“I’ve been playing music since I was 5,” GIA replies as I turn on my voice recorder. It’s mid-afternoon when I meet the 20-year old producer at FREE Space – Toronto’s local Creator Studio which helps facilitate the careers of developing artists in the city. We settle into a couch at the back of the studio before beginning our interview. She’s wearing a neutral coloured M+RC Noir jacket with matching velvet sweats, and reclines in her seat as I set up my equipment.
I ask how she was first introduced to music. She answers, “I was doing RCM (Royal Conservatory of Music) until I was 16. Then Uni’ happened, and you don’t really know if you’re gonna’ do music. I dropped out of Uni’ first year and then started producing.
She pauses before continuing, “It’s actually a weird story. I was sending piano samples out to around ten producers. And only a few replied to me. I got FL (Studios) literally a year ago.”
At the age of 20, the young producer understands that she still has time to grow into the full potential of her career and explains, “There’s a lot of stuff coming. I’ve gotta’ be patient for myself. I’ve gotta’ remind myself because I’ve only been in this for like 9 months,” she confirms.
Her voice is calm and confident, and she leaves enough space in the conversation for her words to register. By definition, The Royal Conservatory of Music is one of the largest and most respected music education institutions in the world. An education at the conservatory signals a highly musical background with years of technical training. And her initial connections are equally impressive – such as Bizness Boi and Neenyo, industry-leading producers who have created hits for artists like PARTYNEXTDOOR, and Drake.
It was with Neenyo that she co-produced “hell is where I dreamt of u and woke up alone” for Blackbear on his 2017 album, Digital Druglord. The project charted #2 on Billboard for Top R&B Albums, and the track ultimately went RIAA Certified Gold. It subsequently became GIA’s first charting placement.
On the process of teaching herself to produce, she explains, “I think that piano definitely helped me, theory and playing by ear. I play everything by ear. I just stayed home and taught myself some stuff on Youtube. I just watched how other people produce. The first time we were in the studio was when I was like 17. This was before I even started producing. It was at one of 40’s studios downtown. Two weeks into school I dropped out and said, fuck it. Imma’ go to LA. Imma’ bring a couple beats. That’s how it all started.”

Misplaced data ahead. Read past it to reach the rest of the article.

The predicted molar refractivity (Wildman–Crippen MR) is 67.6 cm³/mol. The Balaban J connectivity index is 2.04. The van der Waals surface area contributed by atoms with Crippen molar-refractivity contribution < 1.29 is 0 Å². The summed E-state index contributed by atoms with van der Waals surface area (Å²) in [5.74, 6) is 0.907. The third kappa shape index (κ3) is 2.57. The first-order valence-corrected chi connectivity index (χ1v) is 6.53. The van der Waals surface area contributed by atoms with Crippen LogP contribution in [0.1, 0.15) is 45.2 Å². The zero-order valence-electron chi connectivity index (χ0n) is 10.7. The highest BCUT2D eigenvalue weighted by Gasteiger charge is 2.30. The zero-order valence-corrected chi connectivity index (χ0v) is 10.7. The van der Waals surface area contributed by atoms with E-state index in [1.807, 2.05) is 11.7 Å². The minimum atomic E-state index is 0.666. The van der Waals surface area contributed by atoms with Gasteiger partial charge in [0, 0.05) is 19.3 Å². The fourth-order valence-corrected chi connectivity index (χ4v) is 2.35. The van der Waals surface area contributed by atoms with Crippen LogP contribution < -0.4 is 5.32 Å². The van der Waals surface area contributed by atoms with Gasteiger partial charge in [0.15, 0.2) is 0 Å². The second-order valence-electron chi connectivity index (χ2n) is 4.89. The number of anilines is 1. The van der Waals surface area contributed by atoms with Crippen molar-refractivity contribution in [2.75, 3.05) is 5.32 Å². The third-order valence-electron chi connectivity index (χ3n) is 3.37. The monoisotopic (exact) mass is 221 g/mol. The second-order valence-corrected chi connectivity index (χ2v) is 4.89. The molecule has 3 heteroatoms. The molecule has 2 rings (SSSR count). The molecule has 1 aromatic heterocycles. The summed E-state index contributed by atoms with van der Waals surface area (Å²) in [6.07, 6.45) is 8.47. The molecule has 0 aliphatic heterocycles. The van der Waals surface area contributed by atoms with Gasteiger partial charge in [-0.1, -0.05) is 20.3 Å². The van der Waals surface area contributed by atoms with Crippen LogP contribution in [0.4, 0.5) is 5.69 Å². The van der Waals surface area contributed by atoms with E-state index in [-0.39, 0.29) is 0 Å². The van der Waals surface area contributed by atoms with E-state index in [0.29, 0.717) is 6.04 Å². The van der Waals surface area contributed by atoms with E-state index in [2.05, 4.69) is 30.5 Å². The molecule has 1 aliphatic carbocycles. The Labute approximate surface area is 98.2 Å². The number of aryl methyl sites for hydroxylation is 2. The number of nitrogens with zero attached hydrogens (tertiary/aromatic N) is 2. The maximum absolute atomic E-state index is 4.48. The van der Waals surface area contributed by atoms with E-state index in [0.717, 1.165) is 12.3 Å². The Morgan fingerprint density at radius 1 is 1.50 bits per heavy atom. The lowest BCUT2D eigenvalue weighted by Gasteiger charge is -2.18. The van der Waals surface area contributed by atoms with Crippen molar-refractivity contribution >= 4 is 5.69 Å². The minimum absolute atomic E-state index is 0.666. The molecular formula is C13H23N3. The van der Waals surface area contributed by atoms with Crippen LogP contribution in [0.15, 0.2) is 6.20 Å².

She continues, “On my very first trip to LA, I ran into Chris Graham, an artist from Memphis, who later introduced himself as Drake’s cousin. I played a few of my beats for him at Drake’s crib and he immediately called his engineer to come work on two songs with me. We chopped up a beat for his first single ‘Dilemmas,’ which dropped a few months later to debut his project.”
While some producers enjoy the social aspect of making music, GIA prefers the opposite. “I like cooking up in solitude,” she says, “I like being alone. If you put time into something you can do it. They say it takes 10 years to master something. But I’ve been playing keys for awhile, so I was like, ‘Imma’ just master this technical shit on FL.’”
She concludes that the music industry can be a challenging place to navigate for an emerging producer, “You’ve gotta’ be smart with who you’re sending your music to, cause’ it can just sit on the shelf with people. You’ve gotta’ really network. You’ve gotta’ work with who you want to work with.”
Her advice for aspiring young creatives is equally realistic, “You’ve gotta have a solid team. If you don’t have a solid team, or believe in yourself, nobody else is going to fuck with you. If you’re publishing music, that shit’s going to be global. If you and your six other friends don’t believe in your music, how is anybody else going to believe in you?”
While she continues to learn the ropes of the industry, GIA maintains that she’s currently focused on re-inventing and trying new things:
“My sound’s always evolving but I always try to keep my keys. I like trying new chord progressions. I’ll search for classics on Youtube for inspiration and modernize the sound – do it my own style. I want to include more live instruments. I love to use the Grand Piano because not a lot of producers get the opportunity to record live instruments.”
Originally from Scarborough, Ontario – her hometown has remained a huge motivator behind her deeply engrained hustle. “A lot of people from Scarborough have made it successfully in the industry. I met Preme who is from G-way while I was working in LA which was dope. We’re not just doing this for show or for image, like we’re living off this shit when we first in the game. We don’t want to live in Scarborough anymore. We’re tryna’ push the sound,” she says.
She’s adamant that pursuing your goals should always happen on your own terms, describing how she’s directed her own career, “I think at the end of the day it’s like, what kind of sound do you want to put out? What kind of sound do you want to be remembered for? I have a lot of music coming out.”
Photos: Jordon Bailey